Modelling of Chemical Reactions in Metallurgical Processes
Sprache des Titels:
Proceedings of the 5th International Conference on Particle-based Methods. Fundamentals and Applications
Developing ways for the direct reduction of iron ores has attracted much research interest in the last three decades, since it can be considered as a core process in steel industry. One of the most advantageous direct reduction processes are fluidized bed reactors. However, due to the harsh conditions inside these reactors, most investigations are carried out through computational tools. One of these tools is the CFD-DEM method. In this work, the CFD-DEM method is extended to cover the most common types of representation models for the reactions of solids submerged in fluids, the Shrinking Particle Model and the Unreacted Shrinking Core Model.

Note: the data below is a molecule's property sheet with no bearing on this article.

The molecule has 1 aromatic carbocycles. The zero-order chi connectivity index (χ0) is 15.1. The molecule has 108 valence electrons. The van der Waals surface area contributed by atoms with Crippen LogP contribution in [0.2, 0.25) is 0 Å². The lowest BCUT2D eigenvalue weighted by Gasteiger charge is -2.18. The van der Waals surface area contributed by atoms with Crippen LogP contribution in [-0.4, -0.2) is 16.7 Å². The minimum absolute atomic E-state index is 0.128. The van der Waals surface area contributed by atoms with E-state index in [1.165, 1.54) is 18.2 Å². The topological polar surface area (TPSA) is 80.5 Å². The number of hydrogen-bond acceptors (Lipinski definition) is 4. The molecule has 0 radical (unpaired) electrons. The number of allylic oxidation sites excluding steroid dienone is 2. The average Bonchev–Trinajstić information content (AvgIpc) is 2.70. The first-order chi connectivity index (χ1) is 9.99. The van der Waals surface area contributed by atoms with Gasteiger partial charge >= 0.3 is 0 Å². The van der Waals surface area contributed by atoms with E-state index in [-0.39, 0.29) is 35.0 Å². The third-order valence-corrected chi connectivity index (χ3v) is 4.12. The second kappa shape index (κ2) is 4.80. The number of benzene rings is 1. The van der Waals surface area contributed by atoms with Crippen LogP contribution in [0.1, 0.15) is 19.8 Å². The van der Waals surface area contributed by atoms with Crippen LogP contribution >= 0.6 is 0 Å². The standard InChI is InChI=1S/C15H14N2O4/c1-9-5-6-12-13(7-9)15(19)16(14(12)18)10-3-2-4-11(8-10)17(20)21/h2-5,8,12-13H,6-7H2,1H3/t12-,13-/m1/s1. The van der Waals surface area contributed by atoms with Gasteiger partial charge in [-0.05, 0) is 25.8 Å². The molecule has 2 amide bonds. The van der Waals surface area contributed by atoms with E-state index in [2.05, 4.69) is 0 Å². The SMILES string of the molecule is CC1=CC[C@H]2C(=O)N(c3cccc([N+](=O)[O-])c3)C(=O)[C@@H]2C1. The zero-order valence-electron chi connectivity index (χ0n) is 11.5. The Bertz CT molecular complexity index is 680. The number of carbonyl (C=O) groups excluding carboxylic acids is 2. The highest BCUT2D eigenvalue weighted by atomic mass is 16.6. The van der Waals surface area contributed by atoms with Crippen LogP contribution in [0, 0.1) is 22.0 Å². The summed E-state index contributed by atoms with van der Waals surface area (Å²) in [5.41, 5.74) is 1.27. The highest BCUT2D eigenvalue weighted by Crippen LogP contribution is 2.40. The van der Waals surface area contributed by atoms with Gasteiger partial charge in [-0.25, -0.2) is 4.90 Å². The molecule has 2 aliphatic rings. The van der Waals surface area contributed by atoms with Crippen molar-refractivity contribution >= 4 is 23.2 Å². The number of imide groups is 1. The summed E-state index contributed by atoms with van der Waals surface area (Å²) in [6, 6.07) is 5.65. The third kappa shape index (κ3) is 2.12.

With the use of the SPM, the implemented communication framework between the CFD and DEM sides have been verified by running some preliminary cases and comparing the species mass balances. Since, in the metallurgical process of iron-ore reduction, the SPM would be insufficient. In this case, one must consider the different reaction steps, therefore a three-layered USCM representation proves to be a realistic fit. The gaseous reactant diffuses through the porous layers of iron shell, wustite and magnetite layers, while simultaneously a portion of the diffused gas reacts at layer interfaces, and the rest of the reactant gas continues its diffusion through the other layers until the hematite core of the particle is reached. Once the core is reached, the gas reacts with the hematite at the surface and produces magnetite. For the investigation of metallurgical processes both of the mentioned models is implemented into the CFD-DEM library in such a manner that only the required data is communicated between the two phases with an adaptable communication interval. The implemented USCM for the iron-ore reduction is validated by constructing a simple computational domain consisting of a single iron-ore particle. The model is then validated by comparing the overall reduction rate of the particle with available literature.